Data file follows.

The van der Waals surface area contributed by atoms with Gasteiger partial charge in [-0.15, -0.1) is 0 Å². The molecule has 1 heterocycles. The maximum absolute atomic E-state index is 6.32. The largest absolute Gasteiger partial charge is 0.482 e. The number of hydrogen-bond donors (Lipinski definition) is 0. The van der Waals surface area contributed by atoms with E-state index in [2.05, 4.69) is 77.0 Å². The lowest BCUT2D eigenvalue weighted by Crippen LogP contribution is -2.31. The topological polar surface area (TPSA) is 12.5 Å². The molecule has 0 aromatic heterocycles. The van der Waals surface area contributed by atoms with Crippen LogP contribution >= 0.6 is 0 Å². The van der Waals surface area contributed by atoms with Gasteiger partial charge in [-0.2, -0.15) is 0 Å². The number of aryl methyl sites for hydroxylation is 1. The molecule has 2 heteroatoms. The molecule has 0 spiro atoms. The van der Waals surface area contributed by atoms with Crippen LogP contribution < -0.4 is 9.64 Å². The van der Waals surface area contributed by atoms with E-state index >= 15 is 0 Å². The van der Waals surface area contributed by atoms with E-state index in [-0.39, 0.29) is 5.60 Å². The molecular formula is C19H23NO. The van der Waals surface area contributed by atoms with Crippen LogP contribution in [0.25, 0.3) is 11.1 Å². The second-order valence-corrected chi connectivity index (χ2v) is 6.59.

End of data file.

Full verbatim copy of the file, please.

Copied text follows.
The van der Waals surface area contributed by atoms with Gasteiger partial charge in [-0.15, -0.1) is 0 Å². The molecule has 1 heterocycles. The maximum absolute atomic E-state index is 6.32. The largest absolute Gasteiger partial charge is 0.482 e. The number of hydrogen-bond donors (Lipinski definition) is 0. The van der Waals surface area contributed by atoms with E-state index in [2.05, 4.69) is 77.0 Å². The lowest BCUT2D eigenvalue weighted by Crippen LogP contribution is -2.31. The topological polar surface area (TPSA) is 12.5 Å². The molecule has 0 aromatic heterocycles. The van der Waals surface area contributed by atoms with Crippen LogP contribution >= 0.6 is 0 Å². The van der Waals surface area contributed by atoms with Gasteiger partial charge in [-0.2, -0.15) is 0 Å². The number of aryl methyl sites for hydroxylation is 1. The molecule has 2 heteroatoms. The molecule has 0 spiro atoms. The van der Waals surface area contributed by atoms with Crippen LogP contribution < -0.4 is 9.64 Å². The van der Waals surface area contributed by atoms with E-state index >= 15 is 0 Å². The van der Waals surface area contributed by atoms with E-state index in [-0.39, 0.29) is 5.60 Å². The molecular formula is C19H23NO. The van der Waals surface area contributed by atoms with Crippen LogP contribution in [0.25, 0.3) is 11.1 Å². The second-order valence-corrected chi connectivity index (χ2v) is 6.59.